Immigration reform isn’t quite dead yet, but the political fall-out of immigration reform’s demise is pretty clear: the GOP rebrand is going to be pretty tough. Despite relatively favorable circumstances, immigration reform advocates weren’t able to drag the party toward the center. And if congressional Republicans can’t advance the rebrand by allowing losing issues—like a pathway to citizenship or background checks on gun purchases—to advance through Congress and depart from consideration in 2016, then the next Republican nominee will be left with the difficult task of broadening the appeal of the GOP.
Today, a new Pew Research survey suggests that Republican presidential candidates won’t find it easy to move toward the center. The poll shows that Republicans recognize the need for change—with 59 percent even suggesting they need to change on the issues. But when it comes to the specifics, most Republicans support maintaining the party’s current positions or even moving further to the right. When asked about the party’s current stance on gay marriage, immigration, government spending, abortion, and guns, at least 60 percent of Republicans said they thought the party was about right or too moderate.
Desire for change was greatest, if still very limited, on cultural conservative issues. On gay marriage, 31 percent of Republicans said they wanted the party to moderate. But 27 percent thought the party wasn’t conservative enough (do they want a return to sodomy laws?) and another 33 percent were satisfied with the party’s current stance. The numbers were similar on abortion: 25 percent wanted the party to moderate, but 26 percent thought the party wasn’t conservative enough, and another 41 percent were satisfied with the party’s current position.
On immigration, where the party’s current position is potentially less clear to voters, the Republican rank-and-file isn’t itching to get behind a compromise. 17 percent support moving to the left on immigration, compared to 36 percent who want the party to get more conservative. More generally, 67 percent of Republicans think the party is compromising too much or the right amount with Democrats.
Unfortunately, the poll offered fewer answers on economic issues, the center of much of the discussion of the Republican “rebrand.” The poll only asked about government spending, where Republicans are predictably all but unified—only 10 percent want the party to moderate, compared to 46 percent who want a more conservative stance and another 41 percent who are satisfied with the party’s current position. But the poll offers few answers on other economic issues, like taxes, Wall Street, or the various proposals for making the party more “populist” within its current ideological bounds. The degree of party unity on government spending, however, suggests that there might not be very much space for movement on economic issues.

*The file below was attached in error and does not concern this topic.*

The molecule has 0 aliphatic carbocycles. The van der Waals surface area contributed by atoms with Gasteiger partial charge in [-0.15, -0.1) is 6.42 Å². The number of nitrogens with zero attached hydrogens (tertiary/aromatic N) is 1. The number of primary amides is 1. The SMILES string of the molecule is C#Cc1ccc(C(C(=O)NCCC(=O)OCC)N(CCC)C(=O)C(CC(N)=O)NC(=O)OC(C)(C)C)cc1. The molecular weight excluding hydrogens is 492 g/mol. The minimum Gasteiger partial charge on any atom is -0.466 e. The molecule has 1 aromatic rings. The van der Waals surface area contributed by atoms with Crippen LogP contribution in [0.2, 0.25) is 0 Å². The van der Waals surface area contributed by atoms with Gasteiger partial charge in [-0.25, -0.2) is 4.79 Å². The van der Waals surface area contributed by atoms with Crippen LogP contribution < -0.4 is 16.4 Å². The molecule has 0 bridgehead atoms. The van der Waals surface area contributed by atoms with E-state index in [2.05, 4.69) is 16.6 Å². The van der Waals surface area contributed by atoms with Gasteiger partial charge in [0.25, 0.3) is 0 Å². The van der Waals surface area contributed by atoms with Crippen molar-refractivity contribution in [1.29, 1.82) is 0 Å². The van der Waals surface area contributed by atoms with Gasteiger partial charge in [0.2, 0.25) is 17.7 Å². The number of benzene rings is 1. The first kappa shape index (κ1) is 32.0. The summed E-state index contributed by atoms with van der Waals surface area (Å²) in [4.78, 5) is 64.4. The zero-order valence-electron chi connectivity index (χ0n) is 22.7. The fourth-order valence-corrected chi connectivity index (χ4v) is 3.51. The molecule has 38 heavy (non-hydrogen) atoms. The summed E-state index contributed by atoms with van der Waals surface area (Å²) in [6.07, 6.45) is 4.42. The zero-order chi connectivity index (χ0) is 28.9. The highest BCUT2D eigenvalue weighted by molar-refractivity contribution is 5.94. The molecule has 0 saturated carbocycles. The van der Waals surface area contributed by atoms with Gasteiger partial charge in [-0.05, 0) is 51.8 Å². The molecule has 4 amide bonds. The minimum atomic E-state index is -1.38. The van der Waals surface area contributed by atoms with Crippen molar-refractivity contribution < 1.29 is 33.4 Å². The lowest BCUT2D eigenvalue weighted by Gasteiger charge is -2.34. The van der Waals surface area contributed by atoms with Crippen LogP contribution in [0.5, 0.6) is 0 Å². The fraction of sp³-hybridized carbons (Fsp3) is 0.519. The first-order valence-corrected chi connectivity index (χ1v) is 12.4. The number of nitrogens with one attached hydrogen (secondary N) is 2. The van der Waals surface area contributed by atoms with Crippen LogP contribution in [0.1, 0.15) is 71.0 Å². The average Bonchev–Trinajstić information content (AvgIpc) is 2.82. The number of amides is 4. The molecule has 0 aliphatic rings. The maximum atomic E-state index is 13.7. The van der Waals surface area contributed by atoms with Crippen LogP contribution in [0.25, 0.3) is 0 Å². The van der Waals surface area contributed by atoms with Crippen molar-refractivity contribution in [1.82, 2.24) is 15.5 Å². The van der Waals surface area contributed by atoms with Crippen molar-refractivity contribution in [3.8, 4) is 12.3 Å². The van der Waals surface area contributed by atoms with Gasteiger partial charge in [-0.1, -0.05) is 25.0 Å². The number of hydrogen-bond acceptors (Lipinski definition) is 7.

With little Republican appetite for moderation, it’s not surprising that Rubio’s numbers have dropped. It’s also not surprising that he’s moving to reaffirm his conservative credentials on the push to defund Obamacare and ban abortion after twenty weeks. These numbers suggest that the Republicans won’t be eager to nominate someone pushing the party to moderate, at least on cultural issues and government spending. Chris Christie’s favorability ratings suggest as much: He’s only at plus-17, with 47 percent favorable and a sizable 30 percent holding an unfavorable opinion. That’s worse than Romney ever had, and it’s probably inconsistent with winning the Republican nomination.
The composition of the Republican primary electorate makes the challenge even greater. In the Pew poll, 49 percent of Republicans who participate in every primary support the tea party—just 22 percent consider themselves moderate. In last year’s primaries, evangelical Christians represented more than 40 percent of the electorate in just about every major contest, including relatively moderate Romney states like Illinois, Michigan, Ohio, and Florida.
Given today’s numbers and Mitt Romney’s difficulty securing the nomination, it’s highly unclear whether Republicans could nominate a candidate who wants to moderate the party. And if the primary process is unlikely to yield a candidate who can moderate the party, then the Republican House would be wise to preemptively bail out the next Republican candidate, and relieve them of the obligation to oppose a pathway to citizenship, background checks on gun purchases, or whatever else. That doesn't look like it will happen. Instead, it looks like Republicans will need to count on the appeal of their 2016 presidential candidate and economic fundamentals to overcome the party's limited appeal.